Culture24's art must-sees: Christmas and New Year 2010

By Mark Sheerin | 20 December 2010
Colourful film still from a semi-abstract animated film featuring dancers
Len Lye, Rainbow Dance (1936). Courtesy the British Post Office, Len Lye Foundation, Govett Brewster Art Gallery and New Zealand Film Archive© All Rights Reserved
If you want a bit of festive cheer with your contemporary art, look no further than our Christmas picks. These shows offer all the colour, magic and delight associated with this time of year. But please do check venue listings for holiday opening schedules.

Len Lye, Ikon Gallery, Birmingham

There’s joy to all men at Ikon with the first ever UK retrospective of Len Lye. Kinetic sculptures and colourful animations both express the New Zealander’s lively sense of optimism. This one is sure to warm up visitors of all ages.

Sharpe’s Wood: Lisa Dracup, PM Gallery, London

Magical woodlands make an apt setting for a seasonal photography show. But in fact the photographic images are all shot outside Bradford. Dracup works at night without use of a flash to capture otherworldly details which the naked eye tends to overlook.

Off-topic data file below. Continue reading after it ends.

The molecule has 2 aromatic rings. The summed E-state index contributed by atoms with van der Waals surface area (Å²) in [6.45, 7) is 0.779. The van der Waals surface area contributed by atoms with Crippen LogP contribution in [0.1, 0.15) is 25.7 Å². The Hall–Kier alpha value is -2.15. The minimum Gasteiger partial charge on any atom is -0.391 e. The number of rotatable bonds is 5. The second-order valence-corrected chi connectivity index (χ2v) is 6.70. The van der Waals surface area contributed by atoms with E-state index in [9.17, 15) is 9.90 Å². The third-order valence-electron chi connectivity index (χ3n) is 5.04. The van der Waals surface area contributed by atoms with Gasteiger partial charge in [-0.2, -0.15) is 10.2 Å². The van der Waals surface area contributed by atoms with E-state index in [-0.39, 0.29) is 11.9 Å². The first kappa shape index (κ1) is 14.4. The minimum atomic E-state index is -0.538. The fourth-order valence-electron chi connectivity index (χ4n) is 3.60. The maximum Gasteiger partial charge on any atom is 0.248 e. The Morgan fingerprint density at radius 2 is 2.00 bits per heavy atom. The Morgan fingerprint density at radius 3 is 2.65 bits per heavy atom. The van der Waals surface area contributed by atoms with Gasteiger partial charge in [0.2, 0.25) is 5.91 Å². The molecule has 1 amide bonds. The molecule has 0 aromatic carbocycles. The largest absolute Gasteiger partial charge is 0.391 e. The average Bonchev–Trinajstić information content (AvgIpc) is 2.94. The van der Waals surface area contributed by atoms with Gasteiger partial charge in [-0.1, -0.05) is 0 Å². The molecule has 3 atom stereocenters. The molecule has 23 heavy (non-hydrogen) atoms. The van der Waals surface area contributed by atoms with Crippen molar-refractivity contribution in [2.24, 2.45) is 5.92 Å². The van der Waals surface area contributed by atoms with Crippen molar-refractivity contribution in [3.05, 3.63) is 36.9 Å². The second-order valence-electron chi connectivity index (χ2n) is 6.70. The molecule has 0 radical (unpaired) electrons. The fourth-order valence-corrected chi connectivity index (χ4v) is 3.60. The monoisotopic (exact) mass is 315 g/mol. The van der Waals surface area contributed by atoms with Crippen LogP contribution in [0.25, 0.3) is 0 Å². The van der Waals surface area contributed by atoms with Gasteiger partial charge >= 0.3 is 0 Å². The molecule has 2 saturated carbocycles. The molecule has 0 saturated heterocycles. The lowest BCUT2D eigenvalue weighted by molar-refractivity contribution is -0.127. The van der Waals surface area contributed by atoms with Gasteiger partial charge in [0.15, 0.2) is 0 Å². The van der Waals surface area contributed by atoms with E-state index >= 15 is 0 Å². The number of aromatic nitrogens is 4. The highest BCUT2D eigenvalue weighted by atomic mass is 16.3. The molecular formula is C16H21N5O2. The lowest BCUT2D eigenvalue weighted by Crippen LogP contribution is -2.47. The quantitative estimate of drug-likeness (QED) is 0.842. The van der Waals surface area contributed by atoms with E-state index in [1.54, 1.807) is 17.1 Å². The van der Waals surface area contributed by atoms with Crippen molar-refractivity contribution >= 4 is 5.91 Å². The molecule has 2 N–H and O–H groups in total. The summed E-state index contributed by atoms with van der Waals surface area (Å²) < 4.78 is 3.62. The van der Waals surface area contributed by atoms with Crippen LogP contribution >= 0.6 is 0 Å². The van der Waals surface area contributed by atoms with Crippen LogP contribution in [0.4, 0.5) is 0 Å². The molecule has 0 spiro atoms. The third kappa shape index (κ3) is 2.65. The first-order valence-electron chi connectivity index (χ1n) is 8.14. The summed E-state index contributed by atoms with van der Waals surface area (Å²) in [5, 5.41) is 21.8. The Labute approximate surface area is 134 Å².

Dan Holdsworth: Blackout, BALTIC Centre for Contemporary Art, Gateshead

The make-believe landscapes in Dan Holdsworth’s show are photos taken in Iceland. Using a mix of analogue and digital processes, the London-based photographer turns melting glaciers into lunar mountain ranges or locations even further from ours.

Lucent Lines: Simon Fenoulhet, Oriel Davies, Newtown, Powys

Prepare your sense of winter wonder as you enter a darkened space lit only by the sculptures of Simon Fenoulhet. The Cardiff artist uses a range of technologies to illuminate a range of everyday materials, bringing something extra- to the ordinary.

Recorders: Rafael Lozano-Hemmer, Manchester Art Gallery

Although this show was a Culture24 pick for the Manchester Weekender, it could be worth another visit over the holidays. Lozano-Hemmer’s interactive installations are more fun than a game of charades and full of surprises, unlike those crackers.

Tomaiko Suzuki, Towner Gallery, Eastbourne

If proof were needed of this Japanese artist’s festive credentials, look no further than his £120,000 crib at St Martin-in-the-Fields Church in London. However, Eastbourne has its share of toy-like wonders with the sculptor’s urban, wood-carved figurines.

Visit Mark Sheerin's contemporary art blog and follow him on Twitter.

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